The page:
• yra Says:

      Bojo–thanks for the input and keep your knowledge coming to this blog.For your beach reading you may want to experience “At the existential cafe”–again,thanks for a new voice

      • Bojo Says:

        Thank you for the recommendation, Yra, I will. Just reading ”The Rotten Heart of Europe”. Finance and spirituality/philosophy is a wonderful combination : )

      • yra Says:

        Bojo–spread the word about the book Rotten Heart want to sell 10,000

    • Chicken Says:

      “it is fascinating to see how politicians/officials really believe their own narrative”

      This is the hubris I speak of and grew up with inside the beltway. The general public hasn’t caught on and I fear never will, a recent bright spot was Brexit.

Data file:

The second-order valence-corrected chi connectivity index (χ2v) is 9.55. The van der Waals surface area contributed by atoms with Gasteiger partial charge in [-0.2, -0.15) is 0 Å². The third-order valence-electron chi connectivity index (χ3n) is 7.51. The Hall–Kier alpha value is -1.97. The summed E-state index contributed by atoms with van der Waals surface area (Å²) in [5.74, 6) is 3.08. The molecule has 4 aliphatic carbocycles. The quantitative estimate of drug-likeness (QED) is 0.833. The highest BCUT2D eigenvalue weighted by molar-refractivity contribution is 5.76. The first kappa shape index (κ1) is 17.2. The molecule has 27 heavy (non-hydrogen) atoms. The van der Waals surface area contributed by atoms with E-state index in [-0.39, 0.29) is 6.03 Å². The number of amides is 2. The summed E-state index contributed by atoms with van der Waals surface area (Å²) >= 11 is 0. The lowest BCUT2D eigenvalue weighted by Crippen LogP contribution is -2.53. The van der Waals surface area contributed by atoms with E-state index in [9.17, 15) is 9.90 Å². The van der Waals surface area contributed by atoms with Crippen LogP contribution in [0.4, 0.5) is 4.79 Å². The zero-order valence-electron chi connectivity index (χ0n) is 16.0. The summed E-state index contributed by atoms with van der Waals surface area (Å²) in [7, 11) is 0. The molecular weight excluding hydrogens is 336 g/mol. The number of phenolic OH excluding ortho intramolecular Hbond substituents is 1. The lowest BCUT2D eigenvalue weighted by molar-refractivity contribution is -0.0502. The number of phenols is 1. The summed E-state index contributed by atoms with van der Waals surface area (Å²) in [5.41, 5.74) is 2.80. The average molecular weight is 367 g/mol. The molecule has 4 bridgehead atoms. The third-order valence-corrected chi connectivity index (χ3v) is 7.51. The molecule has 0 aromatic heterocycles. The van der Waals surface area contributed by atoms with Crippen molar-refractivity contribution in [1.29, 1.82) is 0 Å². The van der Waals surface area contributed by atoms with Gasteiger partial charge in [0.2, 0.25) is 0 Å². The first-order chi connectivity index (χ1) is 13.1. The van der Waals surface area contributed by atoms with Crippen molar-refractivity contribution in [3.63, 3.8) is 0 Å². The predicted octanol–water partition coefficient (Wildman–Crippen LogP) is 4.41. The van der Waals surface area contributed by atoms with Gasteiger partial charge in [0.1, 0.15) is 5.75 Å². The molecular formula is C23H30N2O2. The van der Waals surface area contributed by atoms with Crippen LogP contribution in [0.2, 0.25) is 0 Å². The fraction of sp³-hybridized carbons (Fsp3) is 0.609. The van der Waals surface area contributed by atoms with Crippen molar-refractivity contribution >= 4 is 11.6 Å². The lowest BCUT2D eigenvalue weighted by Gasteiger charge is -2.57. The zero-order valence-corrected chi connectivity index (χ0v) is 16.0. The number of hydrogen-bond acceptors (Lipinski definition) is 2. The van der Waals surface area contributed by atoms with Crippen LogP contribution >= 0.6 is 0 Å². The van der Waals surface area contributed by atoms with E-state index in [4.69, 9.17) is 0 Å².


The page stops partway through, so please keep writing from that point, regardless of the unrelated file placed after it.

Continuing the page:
Oil is down again today, time to switch on the unibrow thinking cap…..

      • yra Says:

        Chicken–no bone to pick with you on the hubris—just watch the conventions and see it in full force and promoted by the echo chamber of “access journalists”

  4. Mario DAmbrosio Says:

    Always a great read Yra! In part following all of this movement in the euro territories bring into question the NZD and AUS for some positioning as we see inflation grow and more financial distress loom over the world. Curious to see how this plays out in other countries where we have seen some growth over the past few years.

    • yra Says:

      Mario–the honeymoon must be over as you are clear of thought.Next week the RBA will announce so maybe get a little more clarity especially after the BOJ and Abe reveal what they discussed with Bernanke.Glad to hear from you and await to see you in Chicago